1) As you mentioned, it should be about competence and not about whether one is a NS or NNS. However, if a NS is more competent then I guess you can’t argue with the NS earning more. That may sound unfair (“I’ve studied 4 years and this person has only studied 4 weeks or isn’t trained at all”), but we’re learning a language aren’t we and thus isn’t it about how good a teacher you are.

    2) Of course, I think a person who isn’t trained (just a NS) or one who has only got a 4 weeks certificate may NOT be a good teacher, but if he/she can help the students learn better and learn properly, then I think the person should be paid more. While I’m sure there are good NNS English speakers, I haven’t seen a lot of good NNS English speakers from Asia in general – where the Asian languages are very different from the English language. I would assume this is the case in Korea, but it may not be so. Therefore, even if you’ve studied for four years, if you still fumble with the basics and still make a lot of basic mistakes, it’s difficult to justify getting paid as well as NS. But if you do speak pretty well, there’s no reason why you shouldn’t get paid as well. In fact, I’d argue, you’d be a greater asset than an NS English speaker as you learned the language from scratch and thus you know what a language learner goes through and you know the 1st language interference, etc.

    3) Supply and Demand. Students generally want teachers who are “white” because of their perception. On one hand, if that’s the case, there’s something to be said about paying white teachers more if that’s the demand (if indeed, having a white teacher may attract more students and thus make the school more money – we’re talking private schools here, I guess). On the other hand, there’s also something to be said about standing up for what’s right and if the teacher isn’t “white”, but capable enough, schools should stand up for the teacher and pay him/her based on his/her capabilities.

    • marekkiczkowiak says:

      1. How do we measure competence, though, if not through qualifications and experience?
      2. I think what the problem comes down to is that often NNESTs are not even given a chance to prove how proficient they are, and that they can teach well. On the other hand, NESTs are often a priori assumed to be superior, regardless of their qualifications and experience.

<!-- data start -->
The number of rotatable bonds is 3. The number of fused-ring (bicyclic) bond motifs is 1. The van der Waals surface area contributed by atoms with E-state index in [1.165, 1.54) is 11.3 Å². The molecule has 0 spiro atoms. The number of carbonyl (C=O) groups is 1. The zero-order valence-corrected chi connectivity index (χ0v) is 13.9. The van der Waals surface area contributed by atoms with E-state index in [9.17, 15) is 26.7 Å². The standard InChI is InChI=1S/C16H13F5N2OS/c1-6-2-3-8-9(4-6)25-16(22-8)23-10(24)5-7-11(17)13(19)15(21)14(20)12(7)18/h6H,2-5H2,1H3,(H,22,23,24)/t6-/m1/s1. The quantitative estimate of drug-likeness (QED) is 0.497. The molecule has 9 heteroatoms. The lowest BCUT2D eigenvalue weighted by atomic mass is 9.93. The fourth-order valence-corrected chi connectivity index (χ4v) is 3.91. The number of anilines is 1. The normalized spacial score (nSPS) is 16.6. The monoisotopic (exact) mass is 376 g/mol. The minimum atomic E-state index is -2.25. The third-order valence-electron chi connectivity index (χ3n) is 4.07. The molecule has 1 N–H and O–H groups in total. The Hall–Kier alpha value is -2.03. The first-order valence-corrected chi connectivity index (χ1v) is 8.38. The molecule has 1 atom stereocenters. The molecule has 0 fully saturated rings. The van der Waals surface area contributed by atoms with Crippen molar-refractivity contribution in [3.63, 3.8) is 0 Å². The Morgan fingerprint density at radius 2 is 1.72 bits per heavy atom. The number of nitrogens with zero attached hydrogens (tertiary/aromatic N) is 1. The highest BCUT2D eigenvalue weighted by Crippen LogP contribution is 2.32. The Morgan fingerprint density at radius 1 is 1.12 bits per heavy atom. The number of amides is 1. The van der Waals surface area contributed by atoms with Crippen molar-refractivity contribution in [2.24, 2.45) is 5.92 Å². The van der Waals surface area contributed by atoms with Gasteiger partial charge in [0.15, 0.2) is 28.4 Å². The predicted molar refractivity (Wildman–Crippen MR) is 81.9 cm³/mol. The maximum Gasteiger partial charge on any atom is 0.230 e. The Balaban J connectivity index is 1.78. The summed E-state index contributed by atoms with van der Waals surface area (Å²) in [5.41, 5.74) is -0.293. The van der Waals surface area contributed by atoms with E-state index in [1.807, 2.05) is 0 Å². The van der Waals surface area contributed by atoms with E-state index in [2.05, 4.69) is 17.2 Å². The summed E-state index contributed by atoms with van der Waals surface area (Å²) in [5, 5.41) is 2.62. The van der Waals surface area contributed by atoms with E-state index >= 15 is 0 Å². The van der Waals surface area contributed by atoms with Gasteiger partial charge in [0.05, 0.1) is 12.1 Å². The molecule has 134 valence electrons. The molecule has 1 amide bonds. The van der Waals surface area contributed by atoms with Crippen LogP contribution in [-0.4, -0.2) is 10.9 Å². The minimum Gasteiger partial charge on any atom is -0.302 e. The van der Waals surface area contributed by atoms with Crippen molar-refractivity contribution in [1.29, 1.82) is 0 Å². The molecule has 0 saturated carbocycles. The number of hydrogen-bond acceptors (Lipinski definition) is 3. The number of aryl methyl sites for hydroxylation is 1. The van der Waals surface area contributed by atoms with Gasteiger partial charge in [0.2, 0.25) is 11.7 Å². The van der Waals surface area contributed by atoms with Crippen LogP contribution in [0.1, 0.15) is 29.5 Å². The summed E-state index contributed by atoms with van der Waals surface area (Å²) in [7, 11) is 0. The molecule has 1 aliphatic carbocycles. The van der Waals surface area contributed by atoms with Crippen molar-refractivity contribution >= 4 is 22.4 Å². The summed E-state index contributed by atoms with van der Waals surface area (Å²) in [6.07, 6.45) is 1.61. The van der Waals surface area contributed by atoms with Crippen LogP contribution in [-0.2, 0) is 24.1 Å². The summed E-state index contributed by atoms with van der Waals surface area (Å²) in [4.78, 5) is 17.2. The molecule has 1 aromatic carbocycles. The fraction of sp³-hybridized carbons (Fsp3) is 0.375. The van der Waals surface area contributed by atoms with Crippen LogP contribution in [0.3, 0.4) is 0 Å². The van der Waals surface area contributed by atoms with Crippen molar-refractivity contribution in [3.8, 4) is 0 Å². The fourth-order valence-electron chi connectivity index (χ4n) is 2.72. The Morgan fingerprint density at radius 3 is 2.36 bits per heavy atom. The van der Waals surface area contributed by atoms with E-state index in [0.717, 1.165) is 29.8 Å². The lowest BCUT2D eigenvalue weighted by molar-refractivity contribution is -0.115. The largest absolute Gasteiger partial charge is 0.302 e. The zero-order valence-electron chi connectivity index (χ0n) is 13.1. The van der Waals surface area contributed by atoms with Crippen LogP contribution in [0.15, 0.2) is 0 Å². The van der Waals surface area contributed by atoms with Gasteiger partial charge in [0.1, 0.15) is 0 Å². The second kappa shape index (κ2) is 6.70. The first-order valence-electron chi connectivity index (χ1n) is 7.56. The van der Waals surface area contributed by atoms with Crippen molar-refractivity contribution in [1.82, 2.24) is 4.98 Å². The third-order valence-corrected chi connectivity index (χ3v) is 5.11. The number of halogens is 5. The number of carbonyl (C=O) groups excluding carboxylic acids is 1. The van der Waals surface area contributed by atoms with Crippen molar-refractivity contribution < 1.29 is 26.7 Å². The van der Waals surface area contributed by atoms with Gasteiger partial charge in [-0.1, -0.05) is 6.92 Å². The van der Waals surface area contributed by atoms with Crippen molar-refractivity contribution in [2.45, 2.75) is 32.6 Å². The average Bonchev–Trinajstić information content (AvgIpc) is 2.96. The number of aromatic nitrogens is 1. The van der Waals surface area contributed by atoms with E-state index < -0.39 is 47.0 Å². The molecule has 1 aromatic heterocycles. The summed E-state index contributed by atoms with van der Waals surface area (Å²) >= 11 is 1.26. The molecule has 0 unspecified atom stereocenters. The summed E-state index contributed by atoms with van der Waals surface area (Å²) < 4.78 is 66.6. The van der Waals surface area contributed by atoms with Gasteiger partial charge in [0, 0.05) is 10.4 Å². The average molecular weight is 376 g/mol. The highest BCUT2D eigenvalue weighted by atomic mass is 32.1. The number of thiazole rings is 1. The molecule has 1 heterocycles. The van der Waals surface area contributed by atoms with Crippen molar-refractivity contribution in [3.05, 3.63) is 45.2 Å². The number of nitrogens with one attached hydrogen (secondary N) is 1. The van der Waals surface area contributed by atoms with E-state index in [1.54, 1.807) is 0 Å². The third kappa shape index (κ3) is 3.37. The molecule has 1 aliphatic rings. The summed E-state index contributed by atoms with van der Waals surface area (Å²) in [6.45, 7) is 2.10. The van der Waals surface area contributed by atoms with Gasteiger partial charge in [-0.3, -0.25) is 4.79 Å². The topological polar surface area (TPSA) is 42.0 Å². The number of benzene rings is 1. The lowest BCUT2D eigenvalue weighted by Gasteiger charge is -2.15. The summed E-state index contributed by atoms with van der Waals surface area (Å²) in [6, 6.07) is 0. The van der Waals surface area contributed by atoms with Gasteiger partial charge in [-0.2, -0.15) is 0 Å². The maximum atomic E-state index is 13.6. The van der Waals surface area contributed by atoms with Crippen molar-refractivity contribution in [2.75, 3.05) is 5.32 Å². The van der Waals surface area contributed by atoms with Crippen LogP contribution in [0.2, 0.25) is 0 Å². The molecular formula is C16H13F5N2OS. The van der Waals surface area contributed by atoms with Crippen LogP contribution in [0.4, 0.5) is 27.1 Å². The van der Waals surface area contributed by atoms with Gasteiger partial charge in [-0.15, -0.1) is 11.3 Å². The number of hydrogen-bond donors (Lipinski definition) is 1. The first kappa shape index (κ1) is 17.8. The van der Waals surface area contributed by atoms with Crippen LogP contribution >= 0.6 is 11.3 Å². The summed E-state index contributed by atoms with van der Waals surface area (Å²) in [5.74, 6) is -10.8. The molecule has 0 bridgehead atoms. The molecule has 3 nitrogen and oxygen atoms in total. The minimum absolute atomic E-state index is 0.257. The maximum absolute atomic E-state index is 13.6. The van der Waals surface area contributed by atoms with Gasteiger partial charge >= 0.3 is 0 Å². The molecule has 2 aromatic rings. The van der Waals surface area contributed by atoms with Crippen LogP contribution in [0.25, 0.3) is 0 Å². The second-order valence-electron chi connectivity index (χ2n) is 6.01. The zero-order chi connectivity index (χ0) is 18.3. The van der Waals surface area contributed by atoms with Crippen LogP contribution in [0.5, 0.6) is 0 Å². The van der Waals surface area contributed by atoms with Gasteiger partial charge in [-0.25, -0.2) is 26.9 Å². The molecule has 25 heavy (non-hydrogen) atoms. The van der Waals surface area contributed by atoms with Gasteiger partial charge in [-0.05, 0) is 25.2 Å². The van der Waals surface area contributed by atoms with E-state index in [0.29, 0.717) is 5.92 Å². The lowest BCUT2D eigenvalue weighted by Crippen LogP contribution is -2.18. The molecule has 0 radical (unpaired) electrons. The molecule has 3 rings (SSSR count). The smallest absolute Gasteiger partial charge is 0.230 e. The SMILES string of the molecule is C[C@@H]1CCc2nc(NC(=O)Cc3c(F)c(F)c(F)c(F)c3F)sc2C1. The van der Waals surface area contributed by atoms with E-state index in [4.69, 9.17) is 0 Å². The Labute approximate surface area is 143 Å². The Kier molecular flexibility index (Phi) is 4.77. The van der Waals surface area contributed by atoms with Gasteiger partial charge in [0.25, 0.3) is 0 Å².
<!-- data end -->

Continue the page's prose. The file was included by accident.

3. Couldn’t agree more. We need to draw the line somewhere. I don’t see why we should excuse and justify racist and discriminatory hiring policies with market forces. If people had done that in the past, there’d still be racial segregation in the US, to give just one example.

  13. Chris says:

    Some very interesting points here, and it cannot be denied that the pay disparity is often very unfair, as many non-native speaker teachers are excellent, and many native-speaker teachers are fly by night cowboys!
    I’d just like to throw in another question:
    Why should a competent teacher with over a decade of experience be paid less than (or even be completely barred from some jobs accessible to) somebody who has just graduated and has little or no practical classroom experience?

  14. Ghada says:

    simply, because we are in materialistic world. What they admire is showing of and boasting around, no more no less; however, those who are experienced in the class are the only victims cause the hadn’t a chance or even a circumstances never allowed them to have master degree to authorize the organization properly.

  15. dcw6 says:

    Wow, what a conversation! I haven’t read all the comments but what interested me was the question of ‘qualifications’ to teach. One contributor asks, “How do we measure competence, though, if not through qualifications and experience?” ‘Qualifications’, are they really a mark of competence? While writing my dissertation for my Master’s, which was on an aspect of training given to Teachers of EFL, I looked at the routes people took to get into TEFL. Given the first recognised qualification is the CELTA or Trinity, a 4 week course, I wanted to see what subjects were taken at degree. I asked a large number of current EFL teachers which subject their first degree was in to look at how the chosen subject related to teaching English language. Subjects ranged from Archaeology and Computers to Tourism and War Studies. English was a subject taken and represented 23% of the subjects but this included – English & Drama, English and Creative Writing, English and History, English Lang/Lit, English Lit and Philosophy. So, English had been studied to a high level but does ‘Creative Writing, English Literature, English and Drama’ qualify a person to teach English as a language? I then looked at the subjects studied by teachers who had completed a PGDip and Master’s. Again there was a huge diversity in subjects from African Literature, Cultural Studies, English to Politics and Integration in Central and Eastern Europe and World History. It cannot be denied that most teachers are highly qualified and have a lot of knowledge but they are not trained teachers. Unlike the vocational professions of Medicine, Veterinary Medicine, Law, Speech Therapy, Physiotherapy, for example, where the degrees gained are specific to the job, in TEFL this is not the case. So perhaps the question we need to now ask is – ‘how qualified to teach is the average NS or NNS teacher?’